Maryland Department of the EnvironmentMedia ContactsDawn Stoltzfus(410) 537-3003
(Baltimore, Maryland) October 3, 2009 – Nearly 150 Marylanders gathered today at Morgan State University to develop a comprehensive State effort to improve planning, development, and public health assessments to reach sustainability goals. The Environment, Justice, and Health in the Planning Process: Strategies for Maryland symposium outlined Maryland’s environmental justice challenges and the work of the Maryland Commission on Environmental Justice and Sustainable Communities (CEJSC). By improving coordination and planning in the permitting process, the CEJSC believes communities will be empowered and benefit from an improved quality of life. Socio-economic status, noise, traffic, design, pollution, and other environmental factors have a significant effect on the health of communities. Director of the U.S. EPA Office of Environmental Justice Charles Lee, who delivered the keynote address, said, “Administrator Lisa Jackson has brought new energy to EPA’s commitment to incorporate environmental justice in everything we do. We are working to build communities that are cleaner, healthier, and more livable. Nowhere is this effort more meaningful than in minority and low-income communities, both urban and rural, disproportionately burdened by pollution. This work is successful only when federal and State governments work in partnership, so I am excited about exploring opportunities with Marylanders to create change.”CEJSC Chairman Scot Spencer said: “Too often the communities with the greatest risks for environmental hazards and injustices are not at the table to share their concerns about growth, development, and land use where they live. Today’s symposium brings stakeholders together to participate in the democratic process and work collectively to find mutually beneficial solutions.” Maryland Department of the Environment Secretary Shari T. Wilson said: “Environmental justice is not a standalone issue, rather it is something we must consider in all of our daily work to protect Maryland’s air, land, and water, and to improve the lives of Maryland families.”Participants heard about case studies demonstrating how zoning and land use processes address environmental justice and the public health effects of planning and development. During breakout sessions, participants made recommendations on how to improve environmental justice needs in data and information management, community advocacy, and public policy and delivered their findings in a report at the end of the day.The Maryland Department of the Environment and the CEJSC have partnered to address issues of Environmental Justice throughout Maryland. The CEJSC was established by Executive Order on January 1, 2001, and signed into law on May 22, 2003. The CEJSC is a fifteen-member body that includes two State legislators, three cabinet secretaries, and ten Governor appointees representing six interests groups—environmental advocacy, public health, local government, regulated business, impacted community, and the general public with expertise and/or interest in environmental Justice. The CEJSC is tasked with examining issues of environmental justice and sustainable communities in order to create healthy, safe, economically vibrant, and environmentally sound communities for all Marylanders in a manner that allows for democratic processes and community involvement.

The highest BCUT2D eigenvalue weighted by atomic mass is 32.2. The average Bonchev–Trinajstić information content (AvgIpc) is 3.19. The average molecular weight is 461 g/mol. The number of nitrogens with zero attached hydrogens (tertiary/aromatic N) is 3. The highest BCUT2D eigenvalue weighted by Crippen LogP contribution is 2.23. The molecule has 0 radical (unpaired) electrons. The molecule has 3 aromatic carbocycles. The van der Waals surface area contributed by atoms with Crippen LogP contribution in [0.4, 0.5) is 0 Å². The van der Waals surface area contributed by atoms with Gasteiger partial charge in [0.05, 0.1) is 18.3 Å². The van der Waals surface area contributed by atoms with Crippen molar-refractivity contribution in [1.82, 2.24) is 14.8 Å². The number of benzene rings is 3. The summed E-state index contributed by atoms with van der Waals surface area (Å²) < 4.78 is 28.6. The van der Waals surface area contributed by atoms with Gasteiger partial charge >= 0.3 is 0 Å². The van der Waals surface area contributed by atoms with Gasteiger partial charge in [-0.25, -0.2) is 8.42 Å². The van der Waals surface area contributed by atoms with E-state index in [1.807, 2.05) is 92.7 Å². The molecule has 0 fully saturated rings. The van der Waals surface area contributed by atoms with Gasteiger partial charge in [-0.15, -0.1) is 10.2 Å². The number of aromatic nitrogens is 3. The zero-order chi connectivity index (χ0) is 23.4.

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1800 Washington Boulevard, Baltimore, MD 21230